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Is the psychology of high profits detrimental to industrial renewal? Experimental evidence for the theory of transformation pressure

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  • Lennart Erixon

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  • Louise Johannesson

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Abstract

The theory of transformation pressure maintains, by reference to cognitive and emotional factors, that productivity and innovation are stimulated by a decline in actual profits. In periods of increasing profits, firms governed by historical relativism, the peak-end rule and overconfidence will opt for the status quo. In the following profit recession, actors become more alert, calculating and creative, favoring a transformation, especially if they fear that the survival of the firm is at stake. The theory of transformation pressure was tested by a within-subjects experiment where undergraduate students in macroeconomics acted as managers for an established company. The role play sheds light on the students’ investment strategy choices and underlying psychological perceptions under varying profit conditions. The theory was only partly confirmed by the experiment. There are arguments in industrial economics, psychology and neuroscience for a qualified theory of transformation pressure. Productivity is enhanced by moderate pressure or by periodic shifts between hard pressure and good opportunity. Copyright Springer-Verlag Berlin Heidelberg 2015

Suggested Citation

  • Lennart Erixon & Louise Johannesson, 2015. "Is the psychology of high profits detrimental to industrial renewal? Experimental evidence for the theory of transformation pressure," Journal of Evolutionary Economics, Springer, vol. 25(2), pages 475-511, April.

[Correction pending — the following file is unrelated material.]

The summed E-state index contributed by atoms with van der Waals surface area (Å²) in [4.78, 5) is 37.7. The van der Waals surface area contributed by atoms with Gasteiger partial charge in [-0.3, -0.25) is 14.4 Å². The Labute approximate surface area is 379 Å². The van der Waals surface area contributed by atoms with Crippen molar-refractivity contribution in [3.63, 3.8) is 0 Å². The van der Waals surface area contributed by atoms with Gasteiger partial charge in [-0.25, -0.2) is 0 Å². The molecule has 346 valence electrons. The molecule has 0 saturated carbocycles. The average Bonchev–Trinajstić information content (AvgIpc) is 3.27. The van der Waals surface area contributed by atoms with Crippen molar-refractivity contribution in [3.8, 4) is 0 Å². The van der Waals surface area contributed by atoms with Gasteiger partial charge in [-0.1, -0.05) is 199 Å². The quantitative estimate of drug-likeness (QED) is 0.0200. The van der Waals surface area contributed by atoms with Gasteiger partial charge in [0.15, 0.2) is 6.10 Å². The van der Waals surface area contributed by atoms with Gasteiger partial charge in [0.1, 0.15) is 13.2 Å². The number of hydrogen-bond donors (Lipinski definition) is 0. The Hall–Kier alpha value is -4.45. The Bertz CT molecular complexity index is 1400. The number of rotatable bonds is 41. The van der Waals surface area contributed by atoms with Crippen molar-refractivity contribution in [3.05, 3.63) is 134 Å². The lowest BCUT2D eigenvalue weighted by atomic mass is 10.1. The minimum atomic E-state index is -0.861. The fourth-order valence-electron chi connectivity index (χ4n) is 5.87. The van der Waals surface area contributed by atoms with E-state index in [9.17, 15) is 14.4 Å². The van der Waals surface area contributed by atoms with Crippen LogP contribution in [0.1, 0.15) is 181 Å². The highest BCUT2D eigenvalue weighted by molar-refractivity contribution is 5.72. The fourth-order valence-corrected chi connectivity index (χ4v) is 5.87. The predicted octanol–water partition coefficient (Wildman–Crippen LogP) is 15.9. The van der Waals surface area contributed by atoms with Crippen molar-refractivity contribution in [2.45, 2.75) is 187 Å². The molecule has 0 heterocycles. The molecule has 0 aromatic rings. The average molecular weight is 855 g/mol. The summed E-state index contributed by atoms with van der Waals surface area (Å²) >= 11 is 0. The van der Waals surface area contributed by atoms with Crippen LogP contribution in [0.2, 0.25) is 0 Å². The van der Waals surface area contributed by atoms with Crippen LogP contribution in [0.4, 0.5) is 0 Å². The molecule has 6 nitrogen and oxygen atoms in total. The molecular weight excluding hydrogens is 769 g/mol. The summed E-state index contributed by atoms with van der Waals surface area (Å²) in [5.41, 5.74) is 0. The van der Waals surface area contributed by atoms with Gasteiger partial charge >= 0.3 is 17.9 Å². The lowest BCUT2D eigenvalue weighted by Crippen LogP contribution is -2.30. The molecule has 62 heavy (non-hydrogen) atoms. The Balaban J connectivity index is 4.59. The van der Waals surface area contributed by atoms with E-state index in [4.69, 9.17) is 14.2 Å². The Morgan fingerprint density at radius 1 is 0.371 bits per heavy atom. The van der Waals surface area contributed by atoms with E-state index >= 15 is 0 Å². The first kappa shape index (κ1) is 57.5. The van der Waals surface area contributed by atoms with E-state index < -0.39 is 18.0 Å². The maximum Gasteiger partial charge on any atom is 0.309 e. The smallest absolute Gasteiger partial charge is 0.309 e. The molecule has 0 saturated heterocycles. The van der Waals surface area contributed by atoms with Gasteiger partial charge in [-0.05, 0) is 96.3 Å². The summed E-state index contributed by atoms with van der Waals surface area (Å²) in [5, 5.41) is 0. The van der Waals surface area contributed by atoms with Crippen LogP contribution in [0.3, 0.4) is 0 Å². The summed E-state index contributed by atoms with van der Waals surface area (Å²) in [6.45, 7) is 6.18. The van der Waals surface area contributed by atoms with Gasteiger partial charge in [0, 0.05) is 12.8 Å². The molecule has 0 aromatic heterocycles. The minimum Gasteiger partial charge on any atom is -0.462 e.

• Handle: RePEc:spr:joevec:v:25:y:2015:i:2:p:475-511
    DOI: 10.1007/s00191-015-0399-3
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    Cited by:

    1. Liping Fu & Xiaodi Jiang & Lanping He, 2019. "How Natural Resource-Based Industry Affect Sustainable Development? An Evolutionary Study of China," Sustainability, MDPI, Open Access Journal, vol. 12(1), pages 1-14, December.

    More about this item

    Keywords

    Transformation pressure; Bounded rationality; Economic psychology; Productivity growth; Innovation; Status quo bias; B52; E32; L21; O31;

    JEL classification:

    • B52 - Schools of Economic Thought and Methodology - - Current Heterodox Approaches - - - Historical; Institutional; Evolutionary; Modern Monetary Theory;
    • E32 - Macroeconomics and Monetary Economics - - Prices, Business Fluctuations, and Cycles - - - Business Fluctuations; Cycles
    • L21 - Industrial Organization - - Firm Objectives, Organization, and Behavior - - - Business Objectives of the Firm
    • O31 - Economic Development, Innovation, Technological Change, and Growth - - Innovation; Research and Development; Technological Change; Intellectual Property Rights - - - Innovation and Invention: Processes and Incentives

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